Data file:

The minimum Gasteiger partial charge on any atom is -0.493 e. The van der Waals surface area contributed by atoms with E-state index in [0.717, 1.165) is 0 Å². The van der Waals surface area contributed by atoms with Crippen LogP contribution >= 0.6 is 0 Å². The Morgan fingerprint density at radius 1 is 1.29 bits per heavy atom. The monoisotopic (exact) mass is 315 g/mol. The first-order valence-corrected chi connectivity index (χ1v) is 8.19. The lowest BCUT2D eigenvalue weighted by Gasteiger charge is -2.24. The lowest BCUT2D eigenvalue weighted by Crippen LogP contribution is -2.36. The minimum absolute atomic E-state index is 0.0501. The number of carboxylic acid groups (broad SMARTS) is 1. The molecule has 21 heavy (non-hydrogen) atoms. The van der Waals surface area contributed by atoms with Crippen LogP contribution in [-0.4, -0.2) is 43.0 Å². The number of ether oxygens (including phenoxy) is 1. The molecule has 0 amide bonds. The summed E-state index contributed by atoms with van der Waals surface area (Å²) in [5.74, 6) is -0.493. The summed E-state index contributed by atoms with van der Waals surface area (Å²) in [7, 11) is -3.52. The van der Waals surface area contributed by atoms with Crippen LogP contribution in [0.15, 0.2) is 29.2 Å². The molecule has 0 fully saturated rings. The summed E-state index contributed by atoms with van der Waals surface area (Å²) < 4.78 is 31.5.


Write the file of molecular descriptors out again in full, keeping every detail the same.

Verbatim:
The minimum Gasteiger partial charge on any atom is -0.493 e. The van der Waals surface area contributed by atoms with E-state index in [0.717, 1.165) is 0 Å². The van der Waals surface area contributed by atoms with Crippen LogP contribution >= 0.6 is 0 Å². The Morgan fingerprint density at radius 1 is 1.29 bits per heavy atom. The monoisotopic (exact) mass is 315 g/mol. The first-order valence-corrected chi connectivity index (χ1v) is 8.19. The lowest BCUT2D eigenvalue weighted by Gasteiger charge is -2.24. The lowest BCUT2D eigenvalue weighted by Crippen LogP contribution is -2.36. The minimum absolute atomic E-state index is 0.0501. The number of carboxylic acid groups (broad SMARTS) is 1. The molecule has 21 heavy (non-hydrogen) atoms. The van der Waals surface area contributed by atoms with Crippen LogP contribution in [-0.4, -0.2) is 43.0 Å². The number of ether oxygens (including phenoxy) is 1. The molecule has 0 amide bonds. The summed E-state index contributed by atoms with van der Waals surface area (Å²) in [5.74, 6) is -0.493. The summed E-state index contributed by atoms with van der Waals surface area (Å²) in [7, 11) is -3.52. The van der Waals surface area contributed by atoms with Crippen LogP contribution in [0.15, 0.2) is 29.2 Å². The molecule has 0 fully saturated rings. The summed E-state index contributed by atoms with van der Waals surface area (Å²) < 4.78 is 31.5.